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dc.contributor.authorGarnett, Jeffrey Aaron
dc.description.abstractMany studies have examined whether longitudinal variation exists in stream fish communities. Despite the acknowledged importance of adjacent floodplains, no study has investigated longitudinal variation in fish communities in floodplain wetlands. I conducted research to determine if distinct fish communities exist between upper and lower floodplains reaches. I predicted that upper reach floodplains, where flooding is brief and intense, would be dominated by opportunistic fishes. In contrast, lower reach floodplains, which experience longer and more predictable flooding, would primarily consist of fishes specifically adapted to live and breed on the floodplain. To test this hypothesis, I examined fish populations along a gradient of discharge at floodplain sites along the lengths of the Oconee/Altamaha and Broad/Savannah river systems in eastern Georgia. Two unique communities were discovered related to stream reach, yet community utilization of reach-specific floodplains remains unclear. The results of this study should aid in wetland conservation and restoration projects.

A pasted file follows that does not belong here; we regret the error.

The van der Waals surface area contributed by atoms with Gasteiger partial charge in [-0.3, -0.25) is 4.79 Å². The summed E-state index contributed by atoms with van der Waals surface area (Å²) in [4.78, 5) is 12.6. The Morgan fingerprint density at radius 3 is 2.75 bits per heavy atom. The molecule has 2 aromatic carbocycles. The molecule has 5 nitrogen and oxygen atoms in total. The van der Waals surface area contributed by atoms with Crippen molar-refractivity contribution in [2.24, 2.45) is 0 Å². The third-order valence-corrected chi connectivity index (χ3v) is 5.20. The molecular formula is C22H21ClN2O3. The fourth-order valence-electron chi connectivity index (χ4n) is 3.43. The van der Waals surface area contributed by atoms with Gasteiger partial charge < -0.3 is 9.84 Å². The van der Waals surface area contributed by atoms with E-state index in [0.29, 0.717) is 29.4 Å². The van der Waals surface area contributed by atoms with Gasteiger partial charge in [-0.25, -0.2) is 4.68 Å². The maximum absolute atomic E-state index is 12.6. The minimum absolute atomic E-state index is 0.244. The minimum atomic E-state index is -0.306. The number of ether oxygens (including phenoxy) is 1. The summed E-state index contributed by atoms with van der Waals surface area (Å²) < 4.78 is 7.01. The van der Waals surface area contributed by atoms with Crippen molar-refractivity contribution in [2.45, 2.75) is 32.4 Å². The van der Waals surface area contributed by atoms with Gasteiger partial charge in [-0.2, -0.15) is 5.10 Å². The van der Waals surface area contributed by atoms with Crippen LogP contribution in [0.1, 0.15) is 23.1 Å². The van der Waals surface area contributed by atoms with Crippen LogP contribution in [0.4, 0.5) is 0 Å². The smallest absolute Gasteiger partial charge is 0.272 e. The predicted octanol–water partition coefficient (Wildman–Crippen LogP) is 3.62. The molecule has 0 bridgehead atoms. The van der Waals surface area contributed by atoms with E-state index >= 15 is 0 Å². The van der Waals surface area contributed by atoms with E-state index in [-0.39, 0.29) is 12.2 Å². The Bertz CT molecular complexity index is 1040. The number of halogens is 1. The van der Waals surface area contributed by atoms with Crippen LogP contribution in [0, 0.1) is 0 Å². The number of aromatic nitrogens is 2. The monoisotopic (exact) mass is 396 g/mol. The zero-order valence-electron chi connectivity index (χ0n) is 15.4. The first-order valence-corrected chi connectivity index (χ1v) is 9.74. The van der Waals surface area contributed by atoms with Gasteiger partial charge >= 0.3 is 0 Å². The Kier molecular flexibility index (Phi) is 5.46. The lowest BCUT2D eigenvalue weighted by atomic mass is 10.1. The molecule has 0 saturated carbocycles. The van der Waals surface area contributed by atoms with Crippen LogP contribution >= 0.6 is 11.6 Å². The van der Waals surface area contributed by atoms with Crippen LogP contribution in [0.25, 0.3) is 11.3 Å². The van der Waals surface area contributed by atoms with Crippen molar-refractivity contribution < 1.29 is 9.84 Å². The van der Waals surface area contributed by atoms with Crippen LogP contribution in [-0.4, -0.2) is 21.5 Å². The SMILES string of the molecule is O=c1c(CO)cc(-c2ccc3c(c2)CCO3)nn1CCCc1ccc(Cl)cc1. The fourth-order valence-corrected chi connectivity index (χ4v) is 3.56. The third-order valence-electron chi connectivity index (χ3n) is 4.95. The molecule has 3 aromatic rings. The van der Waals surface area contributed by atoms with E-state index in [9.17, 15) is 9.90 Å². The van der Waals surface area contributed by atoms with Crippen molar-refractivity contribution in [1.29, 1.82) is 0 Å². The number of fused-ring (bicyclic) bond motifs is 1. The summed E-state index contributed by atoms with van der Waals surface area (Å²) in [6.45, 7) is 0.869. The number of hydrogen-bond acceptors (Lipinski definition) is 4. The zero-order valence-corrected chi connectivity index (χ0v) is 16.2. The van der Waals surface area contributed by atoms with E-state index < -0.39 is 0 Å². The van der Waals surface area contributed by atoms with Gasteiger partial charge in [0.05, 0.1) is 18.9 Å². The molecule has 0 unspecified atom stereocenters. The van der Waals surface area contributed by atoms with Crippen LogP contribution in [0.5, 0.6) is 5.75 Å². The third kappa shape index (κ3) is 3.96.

dc.subjectCommunity Structure, Fish, Floodplain, Longitudinal, Reach, River
dc.titleLongitudinal variation in community structure of floodplain fishes of the Altamaha and Savannah river systems
dc.description.advisorDarold Batzer
dc.description.committeeDarold Batzer
dc.description.committeeAmanda Wrona
dc.description.committeeMary Freeman

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